National Credit Union Administration Head Mark McWatters Voted to Loosen Regulations on AIG While Failing to Disclose Stock Holdings
WASHINGTON, D.C. – Today, Politico broke the news that Mark McWatters, one of the men on Trump’s short list to become director of the Consumer Financial Protection Bureau (CFPB), apparently violated ethics rules when he voted to lift regulations on AIG while failing to disclose his personal investments in the company. McWatters is head of the National Credit Union Administration (NCUA). From Politico:
“The Financial Stability Oversight Council, a panel of regulatory heads that is chaired by Treasury Secretary Steven Mnuchin, decided in a 6-3 vote in September that AIG should no longer be considered ‘systemically important.’ That move ended Federal Reserve scrutiny of the company, which was imposed after the government rescued AIG from near collapse during the financial crisis.
“Mark McWatters, who chairs the National Credit Union Administration, helped provide the two-thirds vote AIG needed to escape Fed supervision. But his financial disclosure form suggests that a recusal would have been more appropriate because of certain assets McWatters held in AIG, an oversight he now seems to acknowledge.”
This isn’t the first blowback McWatters has faced since it was reported he is being considered for the top slot at the CFPB. A story on the right-wing website Breitbart dissed McWatters and the CEO of the Independent Community Bankers of America wrote an op-ed critical of his potential nomination.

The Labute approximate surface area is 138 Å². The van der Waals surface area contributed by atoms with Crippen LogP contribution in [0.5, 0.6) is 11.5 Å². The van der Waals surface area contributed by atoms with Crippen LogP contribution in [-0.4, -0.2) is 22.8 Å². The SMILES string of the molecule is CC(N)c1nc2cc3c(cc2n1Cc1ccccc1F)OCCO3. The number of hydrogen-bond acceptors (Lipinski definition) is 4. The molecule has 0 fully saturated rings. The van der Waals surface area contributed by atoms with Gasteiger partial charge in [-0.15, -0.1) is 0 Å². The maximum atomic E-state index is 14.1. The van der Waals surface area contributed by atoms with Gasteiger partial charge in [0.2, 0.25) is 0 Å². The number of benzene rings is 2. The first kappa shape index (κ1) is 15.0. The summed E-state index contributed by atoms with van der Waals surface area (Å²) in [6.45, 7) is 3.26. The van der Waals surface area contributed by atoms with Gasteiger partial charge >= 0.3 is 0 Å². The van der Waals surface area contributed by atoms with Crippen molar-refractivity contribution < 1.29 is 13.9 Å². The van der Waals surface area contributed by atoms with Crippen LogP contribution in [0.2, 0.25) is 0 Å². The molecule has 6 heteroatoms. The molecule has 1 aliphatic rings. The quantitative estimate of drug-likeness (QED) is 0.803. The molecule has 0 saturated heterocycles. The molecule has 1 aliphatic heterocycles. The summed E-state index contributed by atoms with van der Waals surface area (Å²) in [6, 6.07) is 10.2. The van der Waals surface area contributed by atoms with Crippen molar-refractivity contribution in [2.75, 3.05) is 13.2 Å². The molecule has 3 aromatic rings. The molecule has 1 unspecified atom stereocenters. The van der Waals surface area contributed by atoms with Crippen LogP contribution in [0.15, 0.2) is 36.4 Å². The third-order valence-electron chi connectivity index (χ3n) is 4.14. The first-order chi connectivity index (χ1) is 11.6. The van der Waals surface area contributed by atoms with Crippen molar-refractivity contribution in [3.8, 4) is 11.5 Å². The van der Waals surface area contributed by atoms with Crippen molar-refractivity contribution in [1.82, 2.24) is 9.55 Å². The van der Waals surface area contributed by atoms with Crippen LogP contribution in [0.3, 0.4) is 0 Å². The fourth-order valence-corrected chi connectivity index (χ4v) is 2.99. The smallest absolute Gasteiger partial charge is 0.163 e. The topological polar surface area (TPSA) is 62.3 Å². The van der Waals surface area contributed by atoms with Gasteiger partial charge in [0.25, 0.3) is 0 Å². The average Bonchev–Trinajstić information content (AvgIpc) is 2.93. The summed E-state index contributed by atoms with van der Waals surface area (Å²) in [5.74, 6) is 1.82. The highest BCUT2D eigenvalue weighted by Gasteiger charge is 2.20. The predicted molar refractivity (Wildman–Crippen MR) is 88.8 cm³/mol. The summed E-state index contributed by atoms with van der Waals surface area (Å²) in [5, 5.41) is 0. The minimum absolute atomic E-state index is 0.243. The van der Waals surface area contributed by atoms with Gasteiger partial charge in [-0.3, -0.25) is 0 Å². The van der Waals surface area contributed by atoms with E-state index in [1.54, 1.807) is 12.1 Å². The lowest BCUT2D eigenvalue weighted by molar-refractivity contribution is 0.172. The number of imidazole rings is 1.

“This reflects poorly on McWatters’ judgement and fitness to potentially lead an agency like the Consumer Financial Protection Bureau that is responsible for overseeing major financial institutions and looking out for the best interests of consumers. What McWatters did was reckless and wrong,” said Karl Frisch, executive director of Allied Progress.
He continued, “The fact that President Trump would consider someone for this post who has so many professional short-comings further demonstrates how little this administration cares about protecting consumers – their real focus is on enriching big banks and Wall Street special interests.”
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